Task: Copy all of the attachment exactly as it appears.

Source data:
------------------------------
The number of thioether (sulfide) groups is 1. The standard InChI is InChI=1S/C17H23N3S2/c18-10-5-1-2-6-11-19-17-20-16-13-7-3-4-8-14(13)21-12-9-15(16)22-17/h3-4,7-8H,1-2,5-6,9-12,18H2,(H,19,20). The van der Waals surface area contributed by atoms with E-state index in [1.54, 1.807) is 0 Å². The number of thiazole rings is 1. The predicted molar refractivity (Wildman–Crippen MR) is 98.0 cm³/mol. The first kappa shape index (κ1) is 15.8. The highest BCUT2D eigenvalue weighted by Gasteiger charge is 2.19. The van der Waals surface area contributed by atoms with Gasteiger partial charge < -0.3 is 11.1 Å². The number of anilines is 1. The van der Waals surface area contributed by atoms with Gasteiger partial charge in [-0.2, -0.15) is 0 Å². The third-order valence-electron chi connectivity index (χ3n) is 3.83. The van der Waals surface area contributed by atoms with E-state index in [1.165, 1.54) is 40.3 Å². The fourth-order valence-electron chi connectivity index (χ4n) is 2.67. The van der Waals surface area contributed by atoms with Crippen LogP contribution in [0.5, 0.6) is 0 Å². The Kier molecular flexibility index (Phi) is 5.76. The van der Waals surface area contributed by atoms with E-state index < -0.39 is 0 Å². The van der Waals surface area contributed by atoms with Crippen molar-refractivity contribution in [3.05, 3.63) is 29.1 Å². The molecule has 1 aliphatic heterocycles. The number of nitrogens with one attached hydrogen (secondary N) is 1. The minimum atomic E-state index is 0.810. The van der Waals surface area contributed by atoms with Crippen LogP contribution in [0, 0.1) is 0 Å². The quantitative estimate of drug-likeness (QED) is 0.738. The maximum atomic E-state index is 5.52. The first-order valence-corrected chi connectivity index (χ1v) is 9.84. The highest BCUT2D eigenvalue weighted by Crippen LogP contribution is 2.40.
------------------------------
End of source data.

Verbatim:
The number of thioether (sulfide) groups is 1. The standard InChI is InChI=1S/C17H23N3S2/c18-10-5-1-2-6-11-19-17-20-16-13-7-3-4-8-14(13)21-12-9-15(16)22-17/h3-4,7-8H,1-2,5-6,9-12,18H2,(H,19,20). The van der Waals surface area contributed by atoms with E-state index in [1.54, 1.807) is 0 Å². The number of thiazole rings is 1. The predicted molar refractivity (Wildman–Crippen MR) is 98.0 cm³/mol. The first kappa shape index (κ1) is 15.8. The highest BCUT2D eigenvalue weighted by Gasteiger charge is 2.19. The van der Waals surface area contributed by atoms with Gasteiger partial charge < -0.3 is 11.1 Å². The number of anilines is 1. The van der Waals surface area contributed by atoms with Gasteiger partial charge in [-0.2, -0.15) is 0 Å². The third-order valence-electron chi connectivity index (χ3n) is 3.83. The van der Waals surface area contributed by atoms with E-state index in [1.165, 1.54) is 40.3 Å². The fourth-order valence-electron chi connectivity index (χ4n) is 2.67. The van der Waals surface area contributed by atoms with Crippen LogP contribution in [0.5, 0.6) is 0 Å². The Kier molecular flexibility index (Phi) is 5.76. The van der Waals surface area contributed by atoms with E-state index < -0.39 is 0 Å². The van der Waals surface area contributed by atoms with Crippen molar-refractivity contribution in [3.05, 3.63) is 29.1 Å². The molecule has 1 aliphatic heterocycles. The number of nitrogens with one attached hydrogen (secondary N) is 1. The minimum atomic E-state index is 0.810. The van der Waals surface area contributed by atoms with Crippen LogP contribution in [0, 0.1) is 0 Å². The quantitative estimate of drug-likeness (QED) is 0.738. The maximum atomic E-state index is 5.52. The first-order valence-corrected chi connectivity index (χ1v) is 9.84. The highest BCUT2D eigenvalue weighted by Crippen LogP contribution is 2.40.